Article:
Ngabirano: Urban planner who altered Kampala’s traffic

Ever seen a smartly dressed bespectacled woman, with a trendy handbag, riding a bicycle in or around Kampala? It could have been Amanda Ngabirano, an urban planning enthusiast, so radical at creating spacious urban places.

The lecturer at Makerere University leaves her car at home any day and picks her bicycle to tell Ugandans that cycling is the better mode of transport to decongest our cities, create more green spaces, reduce air and noise pollution, cut transport costs and achieve more inclusive mobility.

Long route to success

Amanda is the sixth-born among 12 children in a family groomed in Kasese Town. Her father was a bus driver and her mother did all manner of jobs—tailoring, selling mandazi, samosa, etc, to supplement her husband’s income.

“Our parents were not educated, but they did their best to give us a good life,” she commends. “We shared beds, but we ate well, had electricity, running water and we all went to good schools.”

After Mubuku Primary School and Hima Primary School, she wanted to join a girls-only secondary school, but her father sent her to Kigezi High, a mixed school nearly 140 miles away.

“I hated that seven-hour bus drive but dad had strong relations with the school administration and I knew he wanted the best for me.”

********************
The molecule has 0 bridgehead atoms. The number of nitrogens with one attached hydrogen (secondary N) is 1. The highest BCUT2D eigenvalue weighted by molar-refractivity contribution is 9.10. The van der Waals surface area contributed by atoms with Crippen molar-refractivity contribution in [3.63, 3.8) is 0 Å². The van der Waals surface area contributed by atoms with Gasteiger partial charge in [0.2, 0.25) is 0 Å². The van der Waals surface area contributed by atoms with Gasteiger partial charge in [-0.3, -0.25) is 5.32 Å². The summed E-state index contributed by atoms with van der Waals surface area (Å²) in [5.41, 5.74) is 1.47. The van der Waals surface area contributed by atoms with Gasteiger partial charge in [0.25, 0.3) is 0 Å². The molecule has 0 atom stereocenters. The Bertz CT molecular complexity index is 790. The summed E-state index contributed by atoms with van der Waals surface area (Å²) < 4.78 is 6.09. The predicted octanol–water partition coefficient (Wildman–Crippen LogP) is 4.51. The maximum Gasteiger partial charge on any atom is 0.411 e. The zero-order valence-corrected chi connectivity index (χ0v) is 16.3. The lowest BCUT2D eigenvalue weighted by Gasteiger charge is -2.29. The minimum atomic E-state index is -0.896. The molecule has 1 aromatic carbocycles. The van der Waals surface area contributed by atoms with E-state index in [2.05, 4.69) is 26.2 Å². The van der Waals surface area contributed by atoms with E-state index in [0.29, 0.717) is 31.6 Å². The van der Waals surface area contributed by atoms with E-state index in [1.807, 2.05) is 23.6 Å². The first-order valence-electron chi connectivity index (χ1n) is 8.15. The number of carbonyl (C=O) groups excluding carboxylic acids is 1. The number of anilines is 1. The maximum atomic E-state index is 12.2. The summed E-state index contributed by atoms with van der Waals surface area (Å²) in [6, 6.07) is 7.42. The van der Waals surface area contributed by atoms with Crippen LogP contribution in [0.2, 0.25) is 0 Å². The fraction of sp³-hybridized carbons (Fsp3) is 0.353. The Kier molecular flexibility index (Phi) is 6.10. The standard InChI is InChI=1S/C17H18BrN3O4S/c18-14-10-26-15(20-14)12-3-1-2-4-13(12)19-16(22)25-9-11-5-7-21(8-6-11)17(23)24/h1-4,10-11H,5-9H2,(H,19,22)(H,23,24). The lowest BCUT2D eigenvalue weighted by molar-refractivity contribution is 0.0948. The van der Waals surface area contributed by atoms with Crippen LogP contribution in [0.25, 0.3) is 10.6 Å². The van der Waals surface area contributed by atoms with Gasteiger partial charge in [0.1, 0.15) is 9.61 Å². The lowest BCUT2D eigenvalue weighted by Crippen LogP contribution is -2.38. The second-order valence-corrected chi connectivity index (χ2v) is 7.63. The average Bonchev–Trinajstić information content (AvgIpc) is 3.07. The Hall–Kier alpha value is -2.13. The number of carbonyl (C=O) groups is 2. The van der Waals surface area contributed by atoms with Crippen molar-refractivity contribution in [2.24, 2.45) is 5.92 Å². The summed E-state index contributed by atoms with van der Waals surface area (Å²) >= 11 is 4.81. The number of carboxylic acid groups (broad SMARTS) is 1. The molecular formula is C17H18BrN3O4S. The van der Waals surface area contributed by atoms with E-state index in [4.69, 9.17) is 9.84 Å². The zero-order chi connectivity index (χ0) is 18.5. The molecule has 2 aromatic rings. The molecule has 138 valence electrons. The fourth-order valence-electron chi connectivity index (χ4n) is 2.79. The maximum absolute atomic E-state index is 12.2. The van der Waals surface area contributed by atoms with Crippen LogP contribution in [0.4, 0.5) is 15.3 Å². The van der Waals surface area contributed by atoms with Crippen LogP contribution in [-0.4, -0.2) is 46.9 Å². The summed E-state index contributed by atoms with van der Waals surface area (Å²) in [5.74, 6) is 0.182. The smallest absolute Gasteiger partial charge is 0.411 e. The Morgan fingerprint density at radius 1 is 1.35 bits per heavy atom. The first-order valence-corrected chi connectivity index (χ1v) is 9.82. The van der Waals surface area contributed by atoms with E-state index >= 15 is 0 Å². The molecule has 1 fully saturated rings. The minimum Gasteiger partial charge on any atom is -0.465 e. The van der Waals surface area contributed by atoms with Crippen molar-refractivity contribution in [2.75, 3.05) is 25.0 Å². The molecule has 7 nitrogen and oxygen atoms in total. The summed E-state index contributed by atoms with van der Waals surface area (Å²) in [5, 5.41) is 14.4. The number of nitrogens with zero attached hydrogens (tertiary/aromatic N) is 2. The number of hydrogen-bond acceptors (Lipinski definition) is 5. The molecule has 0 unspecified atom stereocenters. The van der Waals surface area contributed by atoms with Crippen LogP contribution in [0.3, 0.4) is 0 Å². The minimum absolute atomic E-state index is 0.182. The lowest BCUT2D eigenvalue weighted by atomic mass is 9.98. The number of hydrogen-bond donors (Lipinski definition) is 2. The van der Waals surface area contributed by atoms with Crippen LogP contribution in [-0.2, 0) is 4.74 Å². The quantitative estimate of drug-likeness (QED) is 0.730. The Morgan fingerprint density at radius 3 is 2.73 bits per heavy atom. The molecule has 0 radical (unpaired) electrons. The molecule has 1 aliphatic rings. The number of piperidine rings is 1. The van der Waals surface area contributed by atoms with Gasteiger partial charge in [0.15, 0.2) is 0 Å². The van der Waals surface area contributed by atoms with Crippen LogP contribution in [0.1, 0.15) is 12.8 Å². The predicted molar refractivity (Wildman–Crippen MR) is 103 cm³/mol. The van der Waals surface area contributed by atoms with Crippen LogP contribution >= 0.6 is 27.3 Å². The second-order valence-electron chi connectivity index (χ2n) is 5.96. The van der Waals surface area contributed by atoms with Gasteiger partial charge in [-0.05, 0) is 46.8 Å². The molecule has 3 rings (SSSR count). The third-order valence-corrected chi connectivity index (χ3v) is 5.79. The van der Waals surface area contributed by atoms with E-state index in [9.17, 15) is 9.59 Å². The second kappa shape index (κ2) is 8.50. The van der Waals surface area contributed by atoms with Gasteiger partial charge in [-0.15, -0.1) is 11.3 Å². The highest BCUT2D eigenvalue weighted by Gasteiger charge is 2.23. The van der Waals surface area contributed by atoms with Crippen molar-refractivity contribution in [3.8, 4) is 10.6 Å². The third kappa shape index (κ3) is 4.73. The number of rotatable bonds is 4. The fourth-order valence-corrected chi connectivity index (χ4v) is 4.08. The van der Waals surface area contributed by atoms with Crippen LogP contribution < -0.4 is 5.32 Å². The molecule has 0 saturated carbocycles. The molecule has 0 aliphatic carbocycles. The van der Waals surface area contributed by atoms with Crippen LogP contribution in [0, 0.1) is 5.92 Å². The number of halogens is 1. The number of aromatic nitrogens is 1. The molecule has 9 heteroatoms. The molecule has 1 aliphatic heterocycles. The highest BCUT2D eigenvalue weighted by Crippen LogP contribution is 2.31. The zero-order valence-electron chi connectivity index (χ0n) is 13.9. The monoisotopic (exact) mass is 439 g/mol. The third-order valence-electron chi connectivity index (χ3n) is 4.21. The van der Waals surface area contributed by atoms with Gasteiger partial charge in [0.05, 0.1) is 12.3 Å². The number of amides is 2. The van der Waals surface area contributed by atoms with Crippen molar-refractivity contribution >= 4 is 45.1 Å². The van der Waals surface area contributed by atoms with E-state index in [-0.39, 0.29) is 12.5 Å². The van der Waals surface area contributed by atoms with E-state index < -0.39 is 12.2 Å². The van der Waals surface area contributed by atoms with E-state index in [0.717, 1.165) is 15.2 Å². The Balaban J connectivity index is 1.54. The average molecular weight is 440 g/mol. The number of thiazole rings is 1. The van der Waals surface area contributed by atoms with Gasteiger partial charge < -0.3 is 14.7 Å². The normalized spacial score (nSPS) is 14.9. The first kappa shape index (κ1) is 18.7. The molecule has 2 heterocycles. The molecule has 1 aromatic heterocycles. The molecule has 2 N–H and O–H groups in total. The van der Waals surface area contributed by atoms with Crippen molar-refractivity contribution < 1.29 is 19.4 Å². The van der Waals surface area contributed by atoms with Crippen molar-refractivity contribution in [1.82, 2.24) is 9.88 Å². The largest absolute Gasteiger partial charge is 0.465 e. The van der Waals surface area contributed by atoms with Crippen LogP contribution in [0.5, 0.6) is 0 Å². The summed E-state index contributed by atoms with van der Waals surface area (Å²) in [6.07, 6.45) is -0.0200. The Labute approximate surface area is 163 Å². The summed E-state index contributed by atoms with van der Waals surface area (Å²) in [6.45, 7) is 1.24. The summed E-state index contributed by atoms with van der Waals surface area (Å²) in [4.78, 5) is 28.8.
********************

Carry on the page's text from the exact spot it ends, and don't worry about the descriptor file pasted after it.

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Ngabirano during an interview at Makerere University. PHOTO/ABDUL-NASSER SSEMUGA

Career switch

At first she was shocked by the Bakiga culture of calling a spade a spade. But gradually, she appreciated that frankness, grew a thicker skin for the usually colder Kigezi weather, and fell in love with the people, no wonder when she chose the man of her life, she chose a Mukiga.

Amanda wanted to be a doctor and applied for PCB—Physics, Chemistry and Biology – at A-Level. But she joined Senior Five towards the end of first term after attending to her father, who was battling diabetes. She was advised to try an Arts combination or she would not be promoted to Senior Six.

With her father’s health waning, she knew her academic chances were limited. She opted for HEG – History, Economics, Geography and Kiswahili. “I hated History but I accepted the reality—that I had to pass it—and the teacher helped me so much to cope.”